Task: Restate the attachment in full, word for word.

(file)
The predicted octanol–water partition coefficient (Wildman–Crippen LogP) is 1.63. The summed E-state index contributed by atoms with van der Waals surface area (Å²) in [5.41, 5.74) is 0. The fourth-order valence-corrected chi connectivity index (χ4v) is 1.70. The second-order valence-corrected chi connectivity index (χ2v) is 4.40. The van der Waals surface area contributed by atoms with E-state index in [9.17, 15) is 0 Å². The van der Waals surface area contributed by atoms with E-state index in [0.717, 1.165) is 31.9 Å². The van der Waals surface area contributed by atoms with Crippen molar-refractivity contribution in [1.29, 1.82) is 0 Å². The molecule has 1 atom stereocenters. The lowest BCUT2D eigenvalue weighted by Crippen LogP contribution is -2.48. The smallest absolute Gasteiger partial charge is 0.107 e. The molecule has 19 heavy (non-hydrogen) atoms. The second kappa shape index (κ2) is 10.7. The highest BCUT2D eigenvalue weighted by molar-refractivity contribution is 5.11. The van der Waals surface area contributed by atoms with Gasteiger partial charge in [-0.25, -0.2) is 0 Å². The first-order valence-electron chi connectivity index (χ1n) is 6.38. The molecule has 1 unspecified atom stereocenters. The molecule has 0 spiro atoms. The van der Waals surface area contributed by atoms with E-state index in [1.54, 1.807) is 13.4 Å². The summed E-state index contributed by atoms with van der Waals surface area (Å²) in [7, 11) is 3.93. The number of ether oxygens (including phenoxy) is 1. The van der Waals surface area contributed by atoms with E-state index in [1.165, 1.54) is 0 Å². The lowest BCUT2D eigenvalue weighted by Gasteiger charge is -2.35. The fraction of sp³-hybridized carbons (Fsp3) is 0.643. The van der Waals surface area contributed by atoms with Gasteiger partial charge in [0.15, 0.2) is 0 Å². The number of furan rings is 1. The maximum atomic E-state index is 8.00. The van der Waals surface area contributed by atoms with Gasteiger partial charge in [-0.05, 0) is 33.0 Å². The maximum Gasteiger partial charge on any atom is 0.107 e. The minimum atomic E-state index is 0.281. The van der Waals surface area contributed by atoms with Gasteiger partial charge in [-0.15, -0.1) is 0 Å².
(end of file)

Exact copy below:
The predicted octanol–water partition coefficient (Wildman–Crippen LogP) is 1.63. The summed E-state index contributed by atoms with van der Waals surface area (Å²) in [5.41, 5.74) is 0. The fourth-order valence-corrected chi connectivity index (χ4v) is 1.70. The second-order valence-corrected chi connectivity index (χ2v) is 4.40. The van der Waals surface area contributed by atoms with E-state index in [9.17, 15) is 0 Å². The van der Waals surface area contributed by atoms with E-state index in [0.717, 1.165) is 31.9 Å². The van der Waals surface area contributed by atoms with Crippen molar-refractivity contribution in [1.29, 1.82) is 0 Å². The molecule has 1 atom stereocenters. The lowest BCUT2D eigenvalue weighted by Crippen LogP contribution is -2.48. The smallest absolute Gasteiger partial charge is 0.107 e. The molecule has 19 heavy (non-hydrogen) atoms. The second kappa shape index (κ2) is 10.7. The highest BCUT2D eigenvalue weighted by molar-refractivity contribution is 5.11. The van der Waals surface area contributed by atoms with Gasteiger partial charge in [-0.25, -0.2) is 0 Å². The first-order valence-electron chi connectivity index (χ1n) is 6.38. The molecule has 1 unspecified atom stereocenters. The molecule has 0 spiro atoms. The van der Waals surface area contributed by atoms with E-state index in [1.54, 1.807) is 13.4 Å². The summed E-state index contributed by atoms with van der Waals surface area (Å²) in [7, 11) is 3.93. The number of ether oxygens (including phenoxy) is 1. The van der Waals surface area contributed by atoms with E-state index in [1.165, 1.54) is 0 Å². The lowest BCUT2D eigenvalue weighted by Gasteiger charge is -2.35. The fraction of sp³-hybridized carbons (Fsp3) is 0.643. The van der Waals surface area contributed by atoms with Gasteiger partial charge in [0.15, 0.2) is 0 Å². The number of furan rings is 1. The maximum atomic E-state index is 8.00. The van der Waals surface area contributed by atoms with Gasteiger partial charge in [-0.05, 0) is 33.0 Å². The maximum Gasteiger partial charge on any atom is 0.107 e. The minimum atomic E-state index is 0.281. The van der Waals surface area contributed by atoms with Gasteiger partial charge in [-0.15, -0.1) is 0 Å².